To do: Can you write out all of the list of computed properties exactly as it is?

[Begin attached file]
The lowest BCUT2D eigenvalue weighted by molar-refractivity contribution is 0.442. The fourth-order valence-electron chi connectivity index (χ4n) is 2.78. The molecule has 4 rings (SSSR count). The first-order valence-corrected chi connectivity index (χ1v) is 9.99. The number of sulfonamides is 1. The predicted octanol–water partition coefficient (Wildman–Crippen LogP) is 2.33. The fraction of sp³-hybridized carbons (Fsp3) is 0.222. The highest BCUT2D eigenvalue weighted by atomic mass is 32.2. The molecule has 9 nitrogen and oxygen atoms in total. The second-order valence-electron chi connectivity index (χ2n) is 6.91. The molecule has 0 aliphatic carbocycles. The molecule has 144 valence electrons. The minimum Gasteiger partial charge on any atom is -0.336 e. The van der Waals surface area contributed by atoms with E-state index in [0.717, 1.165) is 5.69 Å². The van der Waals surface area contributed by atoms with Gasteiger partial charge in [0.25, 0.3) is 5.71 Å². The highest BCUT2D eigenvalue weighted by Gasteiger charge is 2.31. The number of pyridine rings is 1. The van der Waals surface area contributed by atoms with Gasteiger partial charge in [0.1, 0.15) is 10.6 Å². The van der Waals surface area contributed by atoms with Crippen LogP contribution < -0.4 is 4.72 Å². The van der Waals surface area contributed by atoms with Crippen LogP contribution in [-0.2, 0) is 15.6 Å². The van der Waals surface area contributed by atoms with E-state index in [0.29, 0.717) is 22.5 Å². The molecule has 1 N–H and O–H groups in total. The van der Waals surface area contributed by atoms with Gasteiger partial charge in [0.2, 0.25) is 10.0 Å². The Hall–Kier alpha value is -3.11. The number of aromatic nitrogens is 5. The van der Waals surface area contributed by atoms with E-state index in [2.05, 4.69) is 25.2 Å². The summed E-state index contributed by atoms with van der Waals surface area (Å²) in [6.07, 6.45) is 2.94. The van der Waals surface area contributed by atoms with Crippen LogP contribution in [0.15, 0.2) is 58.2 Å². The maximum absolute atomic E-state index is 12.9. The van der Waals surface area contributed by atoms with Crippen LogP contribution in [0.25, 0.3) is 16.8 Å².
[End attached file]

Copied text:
The lowest BCUT2D eigenvalue weighted by molar-refractivity contribution is 0.442. The fourth-order valence-electron chi connectivity index (χ4n) is 2.78. The molecule has 4 rings (SSSR count). The first-order valence-corrected chi connectivity index (χ1v) is 9.99. The number of sulfonamides is 1. The predicted octanol–water partition coefficient (Wildman–Crippen LogP) is 2.33. The fraction of sp³-hybridized carbons (Fsp3) is 0.222. The highest BCUT2D eigenvalue weighted by atomic mass is 32.2. The molecule has 9 nitrogen and oxygen atoms in total. The second-order valence-electron chi connectivity index (χ2n) is 6.91. The molecule has 0 aliphatic carbocycles. The molecule has 144 valence electrons. The minimum Gasteiger partial charge on any atom is -0.336 e. The van der Waals surface area contributed by atoms with E-state index in [0.717, 1.165) is 5.69 Å². The van der Waals surface area contributed by atoms with Gasteiger partial charge in [0.25, 0.3) is 5.71 Å². The highest BCUT2D eigenvalue weighted by Gasteiger charge is 2.31. The number of pyridine rings is 1. The van der Waals surface area contributed by atoms with Gasteiger partial charge in [0.1, 0.15) is 10.6 Å². The van der Waals surface area contributed by atoms with Crippen LogP contribution < -0.4 is 4.72 Å². The van der Waals surface area contributed by atoms with Crippen LogP contribution in [-0.2, 0) is 15.6 Å². The van der Waals surface area contributed by atoms with E-state index in [0.29, 0.717) is 22.5 Å². The molecule has 1 N–H and O–H groups in total. The van der Waals surface area contributed by atoms with Gasteiger partial charge in [0.2, 0.25) is 10.0 Å². The Hall–Kier alpha value is -3.11. The number of aromatic nitrogens is 5. The van der Waals surface area contributed by atoms with E-state index in [2.05, 4.69) is 25.2 Å². The summed E-state index contributed by atoms with van der Waals surface area (Å²) in [6.07, 6.45) is 2.94. The van der Waals surface area contributed by atoms with Crippen LogP contribution in [0.15, 0.2) is 58.2 Å². The maximum absolute atomic E-state index is 12.9. The van der Waals surface area contributed by atoms with Crippen LogP contribution in [0.25, 0.3) is 16.8 Å².